Tremain focuses on how to take wickets in trying conditions

Chris Tremain is likely to make the trip to the UAE next month, but the fast bowler is not thinking too much about Australia A on the last day of a long tour of India. As for Tremain, he is already representing his country in a test in Alur, on the outskirts of Bengaluru.

"If I take a look, I'm already representing my country, I'm here for me" I never imagined I would be a professional cricketer, let alone playing for my country, "said Tremain at the end of the third day in Alur." I would not say I'm happy, I'm happy with what I'm doing. We allow everything else – wickets, and races and selection – to be handled alone. Because if you face each day and play the game, they want to play it, then they usually take care of themselves. "

In an interview with SEN Radio before embarking on the tour, Tremain said that he had he had been in India twice before, where he was part of both the one-day squads and the four-day squads for Australia A, and that on both occasions, he had been seriously ill.

"The best advice I had was I would take it and ride with it. "I'm going to get sick and I'll do my best to get by," Tremain had said. "I've never played on such grounds and things like the weather are going to play a big role."

It's been a couple of months since that conversation, and having finished what could be his last substantial spell on the tour, Tremain has found the conditions surprising, to the point that after the four-day games, he could not help mention the Melbourne Cricket Ground.

"I said in the last game that the terrain in Chinnaswamy was similar to the one we have in MCG, I would say this one even more, the MCG has been slow, flat, unfavorable for the fast launch, and there have been many works for get rewards.

"This has been a bit similar. The only difference is in Chinnaswamy, it broke down and there were some demons that came into play. From the fold to the fold, they are things of MCG. I have not found it too different. I have played quite a few seasons in MCG and it has been quite similar. Interestingly, we received much more help here. Like balls that shoot or even a little spin. "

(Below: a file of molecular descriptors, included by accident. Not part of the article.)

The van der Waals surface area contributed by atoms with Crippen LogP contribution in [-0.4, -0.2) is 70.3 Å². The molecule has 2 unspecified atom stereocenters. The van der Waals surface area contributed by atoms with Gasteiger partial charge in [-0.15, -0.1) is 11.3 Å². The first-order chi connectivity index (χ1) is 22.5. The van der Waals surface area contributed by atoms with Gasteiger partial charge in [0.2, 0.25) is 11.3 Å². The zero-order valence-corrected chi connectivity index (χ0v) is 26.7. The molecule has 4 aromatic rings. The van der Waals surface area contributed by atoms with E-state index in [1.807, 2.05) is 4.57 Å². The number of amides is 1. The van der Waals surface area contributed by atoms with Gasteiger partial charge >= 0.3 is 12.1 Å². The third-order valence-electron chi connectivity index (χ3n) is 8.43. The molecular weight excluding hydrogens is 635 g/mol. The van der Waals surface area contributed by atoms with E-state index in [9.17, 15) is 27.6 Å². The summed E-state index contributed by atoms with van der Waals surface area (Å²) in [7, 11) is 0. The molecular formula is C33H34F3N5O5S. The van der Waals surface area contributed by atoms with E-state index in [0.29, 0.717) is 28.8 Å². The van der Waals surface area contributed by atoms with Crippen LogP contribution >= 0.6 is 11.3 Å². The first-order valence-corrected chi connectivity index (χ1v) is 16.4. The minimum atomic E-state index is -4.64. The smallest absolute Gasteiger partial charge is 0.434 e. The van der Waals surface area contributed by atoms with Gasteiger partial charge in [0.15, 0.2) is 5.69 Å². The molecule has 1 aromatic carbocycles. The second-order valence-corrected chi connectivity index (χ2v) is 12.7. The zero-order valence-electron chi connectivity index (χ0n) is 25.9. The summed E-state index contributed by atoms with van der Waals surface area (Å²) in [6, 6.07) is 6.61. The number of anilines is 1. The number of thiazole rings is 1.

And as he did last season for Victoria, Tremain has led the Australian bowling attack in these sterile conditions.The numbers (four terrains in three innings) are not so prolific as his 51 fields in 10 games, the best in Sheffield Shield last year, but they are close to their last two games at MCG, where he took five wickets in four innings, apart from Mohammed Siraj, who used the reverse swing to great effect During a haul of 11 wickets in the first game, Tremain has looked like the best sealer in the series on both sides.

Tremain has been able to reach constant points and, as such, was the goal of Mitchell Marsh. in defense as in Alur, or in attack, when he and Brendan Doggett combined to torment India A's bats with a well-designed short-ball strategy during the first Test.

One of the reasons is that unlike previous visits to this, Tremain has not had too much workload on this tour. In a first possibility of 144 overs, Tremain launched only 17, despite being the most successful bowler with figures of 3 by 41. And before four days, he only played in a game of 50 overs.

"It has been a long series but not so much on the game front, we spent a lot of time in Vijayawada sitting without doing too much because of the rain, then a lot of transition between Vijayawada to Hyderabad and Bangalore." [For the one-dayers] We had essentially our This is the first white-bowling line-up that had a good run and rightly so Now, with the opportunity to play these four days, it has been different, it has been a challenge. backyard, and a way to push for the national team. "

That being the case, it is logical to think that there has not been too much experimentation and that there has not been time to think deeply about the skills. Instead, Tremain said, the entire team focused on tactics instead of looking for new tools.

"There's always a kind of starting period at the beginning of each season, and we're going through that now, I think every time I've played I've gotten better, the pace has improved, some energy has changed in that ball. 19659002] "I think the only thing I need to adapt is how I'm going to take wickets in the attempt. conditions at the right time. With the soft ball in good innings, how can I get them out?

"And it's not just me, the whole team has had this conversation, and if they put us in that position when we return to Australia, then with luck, this experience will help us make the right decisions."


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